Tuesday, 21 June 2011
Blake's 7: Redemption
“It felt personal. It always feels personal when someone tries to kill me.”
A new series, then. There’s not much difference to start with, what with the same theme titles and the prospect of a fourteenth episode in a row written by Terry Nation. But then we see Blake, Cally and Jenna- is it me, or do all of them have much bushier hair? And why is Blake dressed like a seventeenth century farm labourer?
Vila and Avon may not have noticeably bushier hair, but they are on film for some reason. But enough of fashion matters; we have some footage of the end of the last season to replay, although fortunately the recap is less clumsy than this time, and doesn’t feel the need to hold the viewer’s hand quite so firmly as we’re once again confronted with the horrifying concept of having to remember a couple of the main points from previous episodes.
Avon strings Blake for a bit before deigning to reveal his rather clever thoughts; he’s identified the starfield in the footage of the Liberator blowing up, and it’s the other side of the galaxy. All they need to do is avoid ever going there and they’ll be fine. This piece of cleverness is, of course, a blow for him in the ongoing contest between Blake and Avon for the role of alpha male. This seems to be ratcheted up a lot in this episode, as signalled early on by Avon: “Perhaps, in future, they won’t rely on you to provide all the answers.”
Suddenly the ship is attacked by two mysterious hostile vessels of unknown origin. The Liberator is pretty much helpless, and yet they recover from an almighty arse-whupping to discover they’re all alive and well, but without weapons, without Zen and heading somewhere at huge speed. Avon (he’s on fire today) suspects that they were deliberately weakened rather than killed, and the ship is being taken somewhere very specific.
We cut to a couple of rather cold young ladies inside a swanky space station. The décor inside the space station stands on the cusp of a new era; it shows some of the ineffable hallmarks of the 1980s BBC sci-fi set, as opposed to the 1970s BBC sci-fi set we’ve been used to. Dullness is beginning to be replaced with Light Entertainment spangliness. It’ll be interesting to see if this trend develops. Or not.
On board the Liberator it’s becoming clear that the ship is under the control of some outside force, while Blake and Avon continue their rather un-macho power struggle. Even Avon’s bravely saving Blake’s life (interesting that he never acts as cynically as he talks) is quickly used by Avon to verbally bitch-slap Blake.
Meanwhile, the earlier scenes of Cally doing some engineering work, with screwdrivers and everything, is rather undermined by the sight of Jenna handing out the tea. These late ‘70s gender roles, eh? It’s women’s lib gone mad.
Finally, some mysterious unseen baddies teleport aboard and capture the whole crew, one by one. We finally learn that these people are, as we’ve suspected, the people who built the Liberator. And, just when he’s needed, Orac is busy…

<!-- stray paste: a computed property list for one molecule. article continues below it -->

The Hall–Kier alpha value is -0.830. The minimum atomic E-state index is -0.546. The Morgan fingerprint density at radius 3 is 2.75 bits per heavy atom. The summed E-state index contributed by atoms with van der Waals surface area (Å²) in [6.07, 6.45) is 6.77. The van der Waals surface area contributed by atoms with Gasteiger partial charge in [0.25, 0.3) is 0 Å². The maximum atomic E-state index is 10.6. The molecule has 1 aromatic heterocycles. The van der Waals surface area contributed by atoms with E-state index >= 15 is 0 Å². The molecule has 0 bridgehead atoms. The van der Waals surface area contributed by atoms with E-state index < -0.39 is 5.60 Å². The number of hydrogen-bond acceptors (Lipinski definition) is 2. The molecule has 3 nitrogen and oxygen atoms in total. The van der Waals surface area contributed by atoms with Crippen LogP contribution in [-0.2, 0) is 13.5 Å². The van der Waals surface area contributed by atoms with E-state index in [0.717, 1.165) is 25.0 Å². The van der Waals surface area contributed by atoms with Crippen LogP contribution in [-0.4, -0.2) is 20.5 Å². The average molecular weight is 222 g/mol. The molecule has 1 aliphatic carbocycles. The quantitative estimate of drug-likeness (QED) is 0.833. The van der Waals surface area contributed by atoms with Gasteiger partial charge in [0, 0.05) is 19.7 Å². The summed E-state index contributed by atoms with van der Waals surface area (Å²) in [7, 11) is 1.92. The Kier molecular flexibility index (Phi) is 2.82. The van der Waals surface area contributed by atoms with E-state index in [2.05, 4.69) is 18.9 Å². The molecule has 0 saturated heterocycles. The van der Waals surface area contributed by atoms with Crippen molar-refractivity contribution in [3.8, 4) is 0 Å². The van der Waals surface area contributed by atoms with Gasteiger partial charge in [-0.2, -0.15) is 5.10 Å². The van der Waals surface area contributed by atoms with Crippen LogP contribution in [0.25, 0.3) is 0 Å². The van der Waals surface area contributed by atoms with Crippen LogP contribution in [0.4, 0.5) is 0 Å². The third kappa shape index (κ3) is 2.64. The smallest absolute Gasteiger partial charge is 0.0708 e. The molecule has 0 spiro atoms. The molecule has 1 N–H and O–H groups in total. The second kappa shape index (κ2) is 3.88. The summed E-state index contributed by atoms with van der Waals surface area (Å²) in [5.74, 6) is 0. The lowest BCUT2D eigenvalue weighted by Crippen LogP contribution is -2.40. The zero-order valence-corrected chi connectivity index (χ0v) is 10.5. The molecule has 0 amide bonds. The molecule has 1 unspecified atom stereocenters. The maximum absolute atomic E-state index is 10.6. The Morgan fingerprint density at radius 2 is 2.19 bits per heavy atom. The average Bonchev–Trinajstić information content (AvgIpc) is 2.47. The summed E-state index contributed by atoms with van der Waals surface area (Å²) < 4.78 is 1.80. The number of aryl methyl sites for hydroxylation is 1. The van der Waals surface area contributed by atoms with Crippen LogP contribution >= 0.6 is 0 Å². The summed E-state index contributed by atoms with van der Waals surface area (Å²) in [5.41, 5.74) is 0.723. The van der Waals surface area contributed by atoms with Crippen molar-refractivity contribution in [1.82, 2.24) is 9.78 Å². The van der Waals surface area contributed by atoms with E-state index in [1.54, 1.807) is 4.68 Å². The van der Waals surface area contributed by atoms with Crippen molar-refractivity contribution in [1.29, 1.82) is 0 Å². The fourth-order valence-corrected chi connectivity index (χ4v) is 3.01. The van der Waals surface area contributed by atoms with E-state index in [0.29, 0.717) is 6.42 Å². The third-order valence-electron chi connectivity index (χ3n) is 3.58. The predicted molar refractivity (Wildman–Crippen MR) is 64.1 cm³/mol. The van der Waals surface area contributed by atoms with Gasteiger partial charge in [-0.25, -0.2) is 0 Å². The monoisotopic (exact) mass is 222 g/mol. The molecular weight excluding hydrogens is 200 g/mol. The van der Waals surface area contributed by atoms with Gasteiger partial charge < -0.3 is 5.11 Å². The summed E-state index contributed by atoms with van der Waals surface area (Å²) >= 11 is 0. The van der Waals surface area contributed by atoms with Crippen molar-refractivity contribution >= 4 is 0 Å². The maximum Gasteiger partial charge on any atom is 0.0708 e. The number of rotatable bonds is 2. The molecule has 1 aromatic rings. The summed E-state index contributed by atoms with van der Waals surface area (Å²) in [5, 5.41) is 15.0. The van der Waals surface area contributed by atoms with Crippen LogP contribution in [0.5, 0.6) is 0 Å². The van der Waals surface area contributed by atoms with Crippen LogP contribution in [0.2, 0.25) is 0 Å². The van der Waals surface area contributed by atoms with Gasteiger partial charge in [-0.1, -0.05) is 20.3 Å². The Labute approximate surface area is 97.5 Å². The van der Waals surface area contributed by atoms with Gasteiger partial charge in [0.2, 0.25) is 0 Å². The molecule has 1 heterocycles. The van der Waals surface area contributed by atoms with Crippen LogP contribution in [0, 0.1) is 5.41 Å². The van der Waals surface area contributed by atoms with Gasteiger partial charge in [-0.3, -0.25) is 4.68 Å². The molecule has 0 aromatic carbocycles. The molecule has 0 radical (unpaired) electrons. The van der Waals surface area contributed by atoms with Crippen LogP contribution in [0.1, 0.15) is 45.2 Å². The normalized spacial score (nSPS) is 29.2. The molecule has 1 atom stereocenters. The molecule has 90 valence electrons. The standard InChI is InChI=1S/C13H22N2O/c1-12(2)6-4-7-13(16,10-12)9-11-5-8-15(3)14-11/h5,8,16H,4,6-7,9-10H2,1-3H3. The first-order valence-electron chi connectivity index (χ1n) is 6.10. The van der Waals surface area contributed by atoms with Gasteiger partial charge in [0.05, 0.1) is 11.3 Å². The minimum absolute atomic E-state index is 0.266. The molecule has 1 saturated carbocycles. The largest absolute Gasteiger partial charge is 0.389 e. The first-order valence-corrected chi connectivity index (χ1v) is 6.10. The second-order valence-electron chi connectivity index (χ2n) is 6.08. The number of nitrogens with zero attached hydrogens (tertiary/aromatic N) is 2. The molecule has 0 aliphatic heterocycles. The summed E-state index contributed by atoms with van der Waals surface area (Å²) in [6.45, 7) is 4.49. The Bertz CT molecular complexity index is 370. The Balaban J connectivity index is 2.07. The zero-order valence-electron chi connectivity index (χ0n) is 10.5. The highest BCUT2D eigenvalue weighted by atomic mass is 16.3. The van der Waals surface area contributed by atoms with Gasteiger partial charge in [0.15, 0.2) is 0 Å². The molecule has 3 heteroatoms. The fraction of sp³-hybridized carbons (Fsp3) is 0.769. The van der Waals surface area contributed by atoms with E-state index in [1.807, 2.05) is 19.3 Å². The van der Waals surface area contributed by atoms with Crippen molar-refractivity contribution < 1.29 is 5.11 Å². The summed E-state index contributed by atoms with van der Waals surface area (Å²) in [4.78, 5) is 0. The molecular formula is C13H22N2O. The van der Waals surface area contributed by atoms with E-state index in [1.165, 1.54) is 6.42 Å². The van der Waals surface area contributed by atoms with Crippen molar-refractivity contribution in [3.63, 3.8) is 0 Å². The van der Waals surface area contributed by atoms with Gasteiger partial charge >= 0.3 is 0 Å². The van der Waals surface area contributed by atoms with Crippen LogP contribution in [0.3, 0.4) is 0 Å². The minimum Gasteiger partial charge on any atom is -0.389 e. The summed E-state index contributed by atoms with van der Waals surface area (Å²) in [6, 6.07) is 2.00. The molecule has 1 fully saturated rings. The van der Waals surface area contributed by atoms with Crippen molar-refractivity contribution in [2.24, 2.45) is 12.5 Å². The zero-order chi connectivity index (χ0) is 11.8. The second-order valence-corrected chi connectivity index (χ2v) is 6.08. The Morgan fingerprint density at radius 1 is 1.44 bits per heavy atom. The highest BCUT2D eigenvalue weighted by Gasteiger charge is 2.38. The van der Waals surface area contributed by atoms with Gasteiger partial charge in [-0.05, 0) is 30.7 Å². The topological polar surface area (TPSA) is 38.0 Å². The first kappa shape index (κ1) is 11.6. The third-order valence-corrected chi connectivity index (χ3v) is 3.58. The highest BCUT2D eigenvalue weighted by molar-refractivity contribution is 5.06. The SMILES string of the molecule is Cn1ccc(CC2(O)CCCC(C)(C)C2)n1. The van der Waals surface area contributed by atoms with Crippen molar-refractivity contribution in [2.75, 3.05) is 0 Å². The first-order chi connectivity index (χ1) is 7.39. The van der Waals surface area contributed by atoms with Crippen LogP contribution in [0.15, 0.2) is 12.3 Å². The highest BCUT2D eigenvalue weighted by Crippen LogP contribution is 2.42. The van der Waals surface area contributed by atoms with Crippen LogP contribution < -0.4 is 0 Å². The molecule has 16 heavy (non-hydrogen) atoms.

The aliens are rather unpleasant, rude and not afraid to dish out a little light torture at the slightest provocation. They’re escorted off the ship to some cells to await their imminent execution, while Blake is interrogated by “the System”, the all-powerful supercomputer that rules the three inhabited planets in this system. Avon, meanwhile, immediately begins to plan escape. He realises that, as Jenna points out, they apparently have no chance whatsoever, but he prefers to be defiant and die a good death. That’s interesting- behind the cold and sardonic exterior (a mask?), there is some passion.
Blake, in travelling to his interrogation, observes that this is a rather nasty, slavery-practising, totalitarian dictatorship of the most repressive kind imaginable, and we’ve already established that Blake is not particularly enthusiastic about such things. But, as he is interrogated, the System’s, er, systems start to go wrong, and it’s not long before sporadic mini-revolutions break out. How very appropriate to be watching this in 2011, with the Arab Spring still happening.
There’s an interesting glimpse into an old-fashioned world view of computers here, I think; this is still (just!) in an age before computers were seen as cool consumer goods and when they were still seen as potentially threatening to the freedom of the individual. It seems strangely modern in the light on contemporary talk about “The Singularity” and the excellent if typically and wonderfully all-over-the-place Adam Curtis documentary (All Watched Over by Machines of Loving Grace) from earlier this month.
The quickest revolution in all of history is carried out, er, quickly, in spite of the fact that there seem to be about three rebels. One of them dies saving Blake, of course, but collateral damage is by now an essential part of his lifestyle.
Avon’s still on fire, though- he spots that they’re in the exact part of space where the Liberator is doomed to blow up. The crew have all escaped, but it seems their fate is certain- until they see that they’re being pursued by a ship of the exact same design. Orac has been plotting all this time to make that ship explode, and explode it does, just as in the prediction. That was rather clever plotting. We end with a bit more Blake / Avon friction…
That was really rather good. Terry Nation can write quite well when he’s had a bit of time off.